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Tuesday, April 23, 2019

Maritime Logistics Professional

Italian Coast Guard

Posted to Maritime Musings (by on June 25, 2013

A multi-mission maritime organization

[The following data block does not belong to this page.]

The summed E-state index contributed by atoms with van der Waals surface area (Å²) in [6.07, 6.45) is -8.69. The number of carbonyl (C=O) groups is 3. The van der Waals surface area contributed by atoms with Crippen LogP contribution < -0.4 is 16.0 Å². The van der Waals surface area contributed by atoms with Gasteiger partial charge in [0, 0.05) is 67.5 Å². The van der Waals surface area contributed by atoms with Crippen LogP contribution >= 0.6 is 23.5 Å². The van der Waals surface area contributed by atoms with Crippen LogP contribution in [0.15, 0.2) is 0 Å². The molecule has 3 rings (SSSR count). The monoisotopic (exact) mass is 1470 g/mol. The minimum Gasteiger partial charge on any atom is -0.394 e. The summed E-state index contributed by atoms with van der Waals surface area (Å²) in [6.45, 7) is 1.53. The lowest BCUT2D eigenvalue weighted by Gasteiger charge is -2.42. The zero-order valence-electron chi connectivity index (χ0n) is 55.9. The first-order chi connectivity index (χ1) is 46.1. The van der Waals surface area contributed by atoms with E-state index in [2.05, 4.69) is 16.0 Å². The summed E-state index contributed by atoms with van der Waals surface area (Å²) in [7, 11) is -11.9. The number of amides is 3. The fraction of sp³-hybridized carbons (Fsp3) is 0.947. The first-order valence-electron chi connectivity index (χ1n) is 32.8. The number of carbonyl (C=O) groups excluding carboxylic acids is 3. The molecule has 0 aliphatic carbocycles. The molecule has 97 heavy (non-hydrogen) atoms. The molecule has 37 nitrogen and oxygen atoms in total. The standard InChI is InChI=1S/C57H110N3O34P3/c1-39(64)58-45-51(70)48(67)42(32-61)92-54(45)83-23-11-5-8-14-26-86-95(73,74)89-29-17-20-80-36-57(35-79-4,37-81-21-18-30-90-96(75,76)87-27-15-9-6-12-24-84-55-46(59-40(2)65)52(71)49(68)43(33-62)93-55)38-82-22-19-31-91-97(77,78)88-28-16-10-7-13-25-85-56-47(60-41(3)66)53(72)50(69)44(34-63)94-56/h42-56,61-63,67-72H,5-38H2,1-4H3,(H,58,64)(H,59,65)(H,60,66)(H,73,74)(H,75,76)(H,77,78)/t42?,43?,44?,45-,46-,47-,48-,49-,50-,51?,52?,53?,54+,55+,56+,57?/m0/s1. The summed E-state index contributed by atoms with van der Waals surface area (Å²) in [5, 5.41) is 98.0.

The Italian Coast Guard is commonly known as the Guardia costiera, but its official name is “Corpo delle Capitanerie di porto” or the Corps of the Port Captaincies.  It is part of the Italian Navy, but administratively is located in Ministry of Infrastructure and Transport.  It was first established by royal decree in 1865, but has been reorganized at various times subsequently.  Like the US Coast Guard, the Guardia costiera is a true multi-mission agency.  In addition to being a corps within the Italian Navy, it is responsible for maritime search and rescue (SAR), maritime law enforcement, protection of marine resources (including those underlying the continental shelf), safety of commercial and recreational navigation, and fisheries law enforcement.  Its general headquarters in Rome functions as the Italian Maritime Rescue Coordination Center (MRCC).  Reporting to headquarters are 15 Maritime Directorates, similar to USCG District Offices.  Numerous operational units, including 54 Captains of the Port (COTPs) are located throughout the nation.  There are also an aviation component and a group of diving specialists.  The Guardia costiera is responsible (through its Marine Casualty Investigation Board) for marine casualty investigations and it conducts port state control (PSC) examinations of foreign ships calling at Italian ports.  When engaged in protection of the marine environment, it works with the Italian Ministry of the Environment; when engaged in fisheries law enforcement, it works with the Ministry of Agriculture; and when engaged in enforcement of laws against smuggling and illegal immigration, it works with the Ministry of Justice.  During the 13 January 2012 casualty involving the cruise ship Costa Concordia off Giglio Island, the commanding officer of Patrol Boat 104 famously chastised the ship’s master for leaving the ship while passengers were still on board.  The Marine Casualty Investigation Board conducted the investigation of that casualty and its lengthy report has been submitted to the International Maritime Organization (IMO) for further distribution.

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